Kecap Manis, what is it you ask? It’s a thick soy sauce sweetened with palm sugar from Indonesia. This ingredient came to my attention via an older version of Saveur magazine and I knew instantly that I had to try it. Problem was once I got it home I didn’t really know what to do with it.
My initial reaction: it smelled like a cross between soy and molasses. Not surprisingly I learned you can make your own “kecap” version at home by using, you guessed it, molasses (my nose rarely lets me down, except during cold season!) plus a few other ingredients.
My significant other’s reaction: smells hoppy and a bit like malt. Frankly, I think he was craving a beer although there does seem to be a slightly malty essence contained within.
Because I felt like this was one of those things like fish sauce which adds a subtle nuance when blended with other ingredients, I kept trying to crack the kecap code. I finally asked a friend what to do with the stuff and she said it makes a killer marinade. So I created a test batch, attacked a flank steak with a fork and then marinated it for 24 hours. Guests unanimously rated the kecap flank “super tasty” and I hope you will too!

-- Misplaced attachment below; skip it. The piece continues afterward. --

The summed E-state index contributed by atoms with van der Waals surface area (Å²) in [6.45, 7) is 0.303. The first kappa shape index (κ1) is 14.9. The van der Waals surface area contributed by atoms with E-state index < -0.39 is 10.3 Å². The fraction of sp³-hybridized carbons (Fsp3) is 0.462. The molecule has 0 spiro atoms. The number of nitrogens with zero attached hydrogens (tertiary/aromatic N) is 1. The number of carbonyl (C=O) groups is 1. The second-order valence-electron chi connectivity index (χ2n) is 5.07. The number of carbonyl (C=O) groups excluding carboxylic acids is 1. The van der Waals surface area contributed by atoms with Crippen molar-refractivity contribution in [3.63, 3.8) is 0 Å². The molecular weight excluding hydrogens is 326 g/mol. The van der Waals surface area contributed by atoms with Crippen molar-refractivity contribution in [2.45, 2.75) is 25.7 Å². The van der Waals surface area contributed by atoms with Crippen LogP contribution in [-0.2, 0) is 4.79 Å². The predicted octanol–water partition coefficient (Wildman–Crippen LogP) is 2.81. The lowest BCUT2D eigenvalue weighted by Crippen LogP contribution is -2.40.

Kecap Manis Marinade
- ½ cup soy (dark is preferable)
- ¼ cup kecap manis
- 3 Tbs. vinegar (unseasoned rice or cider)
- 2 tsp. garlic, minced
- 1 Tbs. ginger (fresh or jarred)
- 1 – 2 Tbs. sesame oil (add to your taste – sesame oil can be quite strong)
- ½ c. sherry or white wine
- Lime juice
- Lemongrass (about a half stalk – cut)
Mix together all ingredients. Bring to a boil, lower heat and simmer 10 minutes.
- This recipe will make enough marinade for 3 lbs of flank steak. Before marinating pierce all over with a fork (both sides). Pour the marinade into a flat pan or plastic bag and add the meat. Marinate up to 24 hours.
- I also used to flavor a basic stir fry near the end of cooking. Delish!